Two or more math objects are distinct if they are not the same object. The objects may be the same size and similar, or even congruent, and still be distinct. Mathematicians use the word distinct to emphasize that two or more math objects are not the same object.
For example, a quadratic equation may have two distinct complex roots, two distinct real roots or two real roots that are the same.
Another example is the use of distinct prime factors. The number 12 has a prime factorization of , whereas its distinct prime factors are .
To show that two objects are distinct, it helps to find some property of the two numbers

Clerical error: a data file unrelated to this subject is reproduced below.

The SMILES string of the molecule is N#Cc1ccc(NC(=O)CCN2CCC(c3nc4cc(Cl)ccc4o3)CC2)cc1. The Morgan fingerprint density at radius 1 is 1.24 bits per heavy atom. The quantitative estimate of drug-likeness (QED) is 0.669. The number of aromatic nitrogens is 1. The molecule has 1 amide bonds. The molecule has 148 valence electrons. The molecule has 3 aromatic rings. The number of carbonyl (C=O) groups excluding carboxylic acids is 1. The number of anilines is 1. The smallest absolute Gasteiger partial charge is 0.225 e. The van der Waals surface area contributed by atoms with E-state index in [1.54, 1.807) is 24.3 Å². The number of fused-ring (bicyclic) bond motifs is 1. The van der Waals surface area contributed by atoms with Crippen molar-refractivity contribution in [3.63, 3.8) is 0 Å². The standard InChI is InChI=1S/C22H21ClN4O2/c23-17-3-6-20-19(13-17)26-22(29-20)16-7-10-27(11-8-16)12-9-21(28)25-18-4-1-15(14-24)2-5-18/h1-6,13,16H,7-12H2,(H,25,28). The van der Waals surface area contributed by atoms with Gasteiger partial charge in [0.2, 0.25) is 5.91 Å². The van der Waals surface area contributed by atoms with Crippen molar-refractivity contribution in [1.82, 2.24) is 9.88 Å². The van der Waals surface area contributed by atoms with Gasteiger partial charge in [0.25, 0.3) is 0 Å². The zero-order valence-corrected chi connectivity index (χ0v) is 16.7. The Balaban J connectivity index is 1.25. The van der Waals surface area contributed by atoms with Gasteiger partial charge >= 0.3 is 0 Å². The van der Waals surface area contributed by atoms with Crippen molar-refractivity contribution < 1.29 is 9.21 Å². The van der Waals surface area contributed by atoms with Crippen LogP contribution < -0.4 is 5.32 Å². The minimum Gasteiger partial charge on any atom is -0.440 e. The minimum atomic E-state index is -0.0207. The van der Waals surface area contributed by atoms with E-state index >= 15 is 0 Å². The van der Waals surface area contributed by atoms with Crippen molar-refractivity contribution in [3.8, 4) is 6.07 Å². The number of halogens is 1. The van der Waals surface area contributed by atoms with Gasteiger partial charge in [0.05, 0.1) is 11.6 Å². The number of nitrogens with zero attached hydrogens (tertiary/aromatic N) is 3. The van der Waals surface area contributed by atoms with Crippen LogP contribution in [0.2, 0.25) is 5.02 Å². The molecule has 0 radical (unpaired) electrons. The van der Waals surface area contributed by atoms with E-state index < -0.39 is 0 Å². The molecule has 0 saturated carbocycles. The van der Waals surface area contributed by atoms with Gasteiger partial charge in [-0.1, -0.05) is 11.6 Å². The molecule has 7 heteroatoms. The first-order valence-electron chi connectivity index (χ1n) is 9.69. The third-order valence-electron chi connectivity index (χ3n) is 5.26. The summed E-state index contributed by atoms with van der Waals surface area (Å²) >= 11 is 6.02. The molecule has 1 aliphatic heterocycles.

that is different. For example, if x has two roots, 2 and 3, one could note that one
of the value is even and the other is odd. This may seem silly in its simpleness, but
in advanced math it is often useful.
Cite this article as:
McAdams, David E. Distinct. 7/4/2018. All Math Words Encyclopedia. Life is a Story Problem LLC. http://www.allmathwords.org/en/d/distinct.html.
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